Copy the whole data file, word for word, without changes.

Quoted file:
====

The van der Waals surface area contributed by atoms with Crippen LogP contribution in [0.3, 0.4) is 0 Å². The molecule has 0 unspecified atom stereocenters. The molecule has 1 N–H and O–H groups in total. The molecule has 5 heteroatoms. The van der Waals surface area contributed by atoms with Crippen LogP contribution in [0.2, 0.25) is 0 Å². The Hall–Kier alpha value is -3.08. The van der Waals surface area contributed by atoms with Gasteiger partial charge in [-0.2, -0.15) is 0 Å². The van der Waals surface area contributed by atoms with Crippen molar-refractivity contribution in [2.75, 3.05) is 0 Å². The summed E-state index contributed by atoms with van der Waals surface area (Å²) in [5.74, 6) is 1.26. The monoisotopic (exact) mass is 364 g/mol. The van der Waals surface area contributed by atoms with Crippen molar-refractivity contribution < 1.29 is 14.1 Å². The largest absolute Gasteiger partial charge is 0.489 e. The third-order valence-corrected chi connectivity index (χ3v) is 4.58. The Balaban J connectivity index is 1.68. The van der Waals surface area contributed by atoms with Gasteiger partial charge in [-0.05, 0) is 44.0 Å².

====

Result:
The van der Waals surface area contributed by atoms with Crippen LogP contribution in [0.3, 0.4) is 0 Å². The molecule has 0 unspecified atom stereocenters. The molecule has 1 N–H and O–H groups in total. The molecule has 5 heteroatoms. The van der Waals surface area contributed by atoms with Crippen LogP contribution in [0.2, 0.25) is 0 Å². The Hall–Kier alpha value is -3.08. The van der Waals surface area contributed by atoms with Gasteiger partial charge in [-0.2, -0.15) is 0 Å². The van der Waals surface area contributed by atoms with Crippen molar-refractivity contribution in [2.75, 3.05) is 0 Å². The summed E-state index contributed by atoms with van der Waals surface area (Å²) in [5.74, 6) is 1.26. The monoisotopic (exact) mass is 364 g/mol. The van der Waals surface area contributed by atoms with Crippen molar-refractivity contribution < 1.29 is 14.1 Å². The largest absolute Gasteiger partial charge is 0.489 e. The third-order valence-corrected chi connectivity index (χ3v) is 4.58. The Balaban J connectivity index is 1.68. The van der Waals surface area contributed by atoms with Gasteiger partial charge in [-0.05, 0) is 44.0 Å².